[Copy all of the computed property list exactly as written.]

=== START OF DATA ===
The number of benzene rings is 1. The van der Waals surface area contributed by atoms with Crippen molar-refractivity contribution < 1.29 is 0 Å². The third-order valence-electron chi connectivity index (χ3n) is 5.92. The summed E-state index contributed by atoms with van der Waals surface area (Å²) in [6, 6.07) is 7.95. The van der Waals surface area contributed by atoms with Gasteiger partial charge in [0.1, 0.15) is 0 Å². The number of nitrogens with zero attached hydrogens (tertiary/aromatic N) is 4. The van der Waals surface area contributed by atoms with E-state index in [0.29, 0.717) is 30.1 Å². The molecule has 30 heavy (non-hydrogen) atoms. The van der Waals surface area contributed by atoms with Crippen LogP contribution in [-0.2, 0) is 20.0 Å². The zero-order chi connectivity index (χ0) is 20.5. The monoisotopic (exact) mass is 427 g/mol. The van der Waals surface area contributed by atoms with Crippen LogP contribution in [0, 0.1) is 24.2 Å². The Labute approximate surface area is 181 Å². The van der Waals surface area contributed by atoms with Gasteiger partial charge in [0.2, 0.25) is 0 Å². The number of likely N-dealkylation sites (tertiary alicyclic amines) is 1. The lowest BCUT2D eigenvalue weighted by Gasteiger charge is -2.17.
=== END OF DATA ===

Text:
The number of benzene rings is 1. The van der Waals surface area contributed by atoms with Crippen molar-refractivity contribution < 1.29 is 0 Å². The third-order valence-electron chi connectivity index (χ3n) is 5.92. The summed E-state index contributed by atoms with van der Waals surface area (Å²) in [6, 6.07) is 7.95. The van der Waals surface area contributed by atoms with Gasteiger partial charge in [0.1, 0.15) is 0 Å². The number of nitrogens with zero attached hydrogens (tertiary/aromatic N) is 4. The van der Waals surface area contributed by atoms with E-state index in [0.29, 0.717) is 30.1 Å². The molecule has 30 heavy (non-hydrogen) atoms. The van der Waals surface area contributed by atoms with Crippen LogP contribution in [-0.2, 0) is 20.0 Å². The zero-order chi connectivity index (χ0) is 20.5. The monoisotopic (exact) mass is 427 g/mol. The van der Waals surface area contributed by atoms with Crippen LogP contribution in [0, 0.1) is 24.2 Å². The Labute approximate surface area is 181 Å². The van der Waals surface area contributed by atoms with Gasteiger partial charge in [0.2, 0.25) is 0 Å². The number of likely N-dealkylation sites (tertiary alicyclic amines) is 1. The lowest BCUT2D eigenvalue weighted by Gasteiger charge is -2.17.